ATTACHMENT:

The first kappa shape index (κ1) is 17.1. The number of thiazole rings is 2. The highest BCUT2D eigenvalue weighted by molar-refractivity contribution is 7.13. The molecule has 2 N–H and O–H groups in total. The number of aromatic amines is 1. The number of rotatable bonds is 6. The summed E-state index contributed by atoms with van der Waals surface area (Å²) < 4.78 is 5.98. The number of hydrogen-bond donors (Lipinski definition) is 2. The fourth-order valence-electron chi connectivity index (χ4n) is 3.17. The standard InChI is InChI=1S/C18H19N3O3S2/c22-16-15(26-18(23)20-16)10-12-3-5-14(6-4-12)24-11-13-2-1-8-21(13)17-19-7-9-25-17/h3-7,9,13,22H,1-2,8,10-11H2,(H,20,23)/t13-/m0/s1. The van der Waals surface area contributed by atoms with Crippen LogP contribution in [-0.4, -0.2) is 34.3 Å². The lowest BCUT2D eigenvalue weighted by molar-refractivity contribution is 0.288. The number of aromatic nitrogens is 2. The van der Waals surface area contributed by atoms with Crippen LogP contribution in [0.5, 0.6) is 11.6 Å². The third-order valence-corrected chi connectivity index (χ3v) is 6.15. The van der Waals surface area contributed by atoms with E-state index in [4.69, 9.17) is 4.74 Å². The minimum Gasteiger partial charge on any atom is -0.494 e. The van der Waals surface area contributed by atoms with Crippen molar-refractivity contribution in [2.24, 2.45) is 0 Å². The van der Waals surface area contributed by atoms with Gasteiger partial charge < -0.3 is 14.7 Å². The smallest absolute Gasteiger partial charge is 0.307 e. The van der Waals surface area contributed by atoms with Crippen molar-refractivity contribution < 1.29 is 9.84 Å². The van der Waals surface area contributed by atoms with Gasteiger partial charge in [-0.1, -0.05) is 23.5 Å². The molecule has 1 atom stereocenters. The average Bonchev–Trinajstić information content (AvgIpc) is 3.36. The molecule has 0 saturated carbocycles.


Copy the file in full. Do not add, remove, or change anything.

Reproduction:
The first kappa shape index (κ1) is 17.1. The number of thiazole rings is 2. The highest BCUT2D eigenvalue weighted by molar-refractivity contribution is 7.13. The molecule has 2 N–H and O–H groups in total. The number of aromatic amines is 1. The number of rotatable bonds is 6. The summed E-state index contributed by atoms with van der Waals surface area (Å²) < 4.78 is 5.98. The number of hydrogen-bond donors (Lipinski definition) is 2. The fourth-order valence-electron chi connectivity index (χ4n) is 3.17. The standard InChI is InChI=1S/C18H19N3O3S2/c22-16-15(26-18(23)20-16)10-12-3-5-14(6-4-12)24-11-13-2-1-8-21(13)17-19-7-9-25-17/h3-7,9,13,22H,1-2,8,10-11H2,(H,20,23)/t13-/m0/s1. The van der Waals surface area contributed by atoms with Crippen LogP contribution in [-0.4, -0.2) is 34.3 Å². The lowest BCUT2D eigenvalue weighted by molar-refractivity contribution is 0.288. The number of aromatic nitrogens is 2. The van der Waals surface area contributed by atoms with Crippen LogP contribution in [0.5, 0.6) is 11.6 Å². The third-order valence-corrected chi connectivity index (χ3v) is 6.15. The van der Waals surface area contributed by atoms with E-state index in [4.69, 9.17) is 4.74 Å². The minimum Gasteiger partial charge on any atom is -0.494 e. The van der Waals surface area contributed by atoms with Crippen molar-refractivity contribution in [2.24, 2.45) is 0 Å². The van der Waals surface area contributed by atoms with Gasteiger partial charge < -0.3 is 14.7 Å². The smallest absolute Gasteiger partial charge is 0.307 e. The van der Waals surface area contributed by atoms with Crippen molar-refractivity contribution < 1.29 is 9.84 Å². The van der Waals surface area contributed by atoms with Gasteiger partial charge in [-0.1, -0.05) is 23.5 Å². The molecule has 1 atom stereocenters. The average Bonchev–Trinajstić information content (AvgIpc) is 3.36. The molecule has 0 saturated carbocycles.